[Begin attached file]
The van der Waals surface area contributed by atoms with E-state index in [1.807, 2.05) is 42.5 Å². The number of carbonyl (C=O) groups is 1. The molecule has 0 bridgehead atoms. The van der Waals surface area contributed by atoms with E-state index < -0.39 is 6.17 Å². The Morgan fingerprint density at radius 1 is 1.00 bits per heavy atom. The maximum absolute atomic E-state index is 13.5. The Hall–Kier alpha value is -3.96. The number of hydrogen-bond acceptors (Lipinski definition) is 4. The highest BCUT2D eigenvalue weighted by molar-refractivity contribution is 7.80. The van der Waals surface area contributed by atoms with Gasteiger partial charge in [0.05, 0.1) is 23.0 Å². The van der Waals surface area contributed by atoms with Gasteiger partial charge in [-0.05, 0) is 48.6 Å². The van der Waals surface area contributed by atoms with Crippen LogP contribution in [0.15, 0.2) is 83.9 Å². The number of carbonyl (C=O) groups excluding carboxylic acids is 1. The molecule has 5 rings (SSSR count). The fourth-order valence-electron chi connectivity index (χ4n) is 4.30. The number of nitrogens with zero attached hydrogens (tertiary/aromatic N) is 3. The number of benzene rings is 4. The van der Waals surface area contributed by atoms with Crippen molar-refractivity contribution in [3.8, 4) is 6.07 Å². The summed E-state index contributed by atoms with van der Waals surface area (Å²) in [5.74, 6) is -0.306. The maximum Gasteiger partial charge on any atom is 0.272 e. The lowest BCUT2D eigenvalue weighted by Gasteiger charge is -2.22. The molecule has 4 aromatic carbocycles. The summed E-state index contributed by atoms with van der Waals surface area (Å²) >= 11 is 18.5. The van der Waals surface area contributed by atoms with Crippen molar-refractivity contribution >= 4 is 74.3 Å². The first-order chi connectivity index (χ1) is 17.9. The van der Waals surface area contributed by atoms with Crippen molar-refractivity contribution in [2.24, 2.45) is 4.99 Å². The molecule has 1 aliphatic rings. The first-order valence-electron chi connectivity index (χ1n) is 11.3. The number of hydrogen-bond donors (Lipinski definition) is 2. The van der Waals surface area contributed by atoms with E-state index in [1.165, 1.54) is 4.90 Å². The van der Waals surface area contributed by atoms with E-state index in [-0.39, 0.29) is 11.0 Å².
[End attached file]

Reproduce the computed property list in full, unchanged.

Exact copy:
The van der Waals surface area contributed by atoms with E-state index in [1.807, 2.05) is 42.5 Å². The number of carbonyl (C=O) groups is 1. The molecule has 0 bridgehead atoms. The van der Waals surface area contributed by atoms with E-state index < -0.39 is 6.17 Å². The Morgan fingerprint density at radius 1 is 1.00 bits per heavy atom. The maximum absolute atomic E-state index is 13.5. The Hall–Kier alpha value is -3.96. The number of hydrogen-bond acceptors (Lipinski definition) is 4. The highest BCUT2D eigenvalue weighted by molar-refractivity contribution is 7.80. The van der Waals surface area contributed by atoms with Gasteiger partial charge in [0.05, 0.1) is 23.0 Å². The van der Waals surface area contributed by atoms with Gasteiger partial charge in [-0.05, 0) is 48.6 Å². The van der Waals surface area contributed by atoms with Crippen LogP contribution in [0.15, 0.2) is 83.9 Å². The number of carbonyl (C=O) groups excluding carboxylic acids is 1. The molecule has 5 rings (SSSR count). The fourth-order valence-electron chi connectivity index (χ4n) is 4.30. The number of nitrogens with zero attached hydrogens (tertiary/aromatic N) is 3. The number of benzene rings is 4. The van der Waals surface area contributed by atoms with Crippen molar-refractivity contribution in [3.8, 4) is 6.07 Å². The summed E-state index contributed by atoms with van der Waals surface area (Å²) in [5.74, 6) is -0.306. The maximum Gasteiger partial charge on any atom is 0.272 e. The lowest BCUT2D eigenvalue weighted by Gasteiger charge is -2.22. The molecule has 4 aromatic carbocycles. The summed E-state index contributed by atoms with van der Waals surface area (Å²) >= 11 is 18.5. The van der Waals surface area contributed by atoms with Crippen molar-refractivity contribution >= 4 is 74.3 Å². The first-order chi connectivity index (χ1) is 17.9. The van der Waals surface area contributed by atoms with Crippen molar-refractivity contribution in [2.24, 2.45) is 4.99 Å². The molecule has 1 aliphatic rings. The first-order valence-electron chi connectivity index (χ1n) is 11.3. The number of hydrogen-bond donors (Lipinski definition) is 2. The van der Waals surface area contributed by atoms with E-state index in [1.165, 1.54) is 4.90 Å². The van der Waals surface area contributed by atoms with E-state index in [-0.39, 0.29) is 11.0 Å².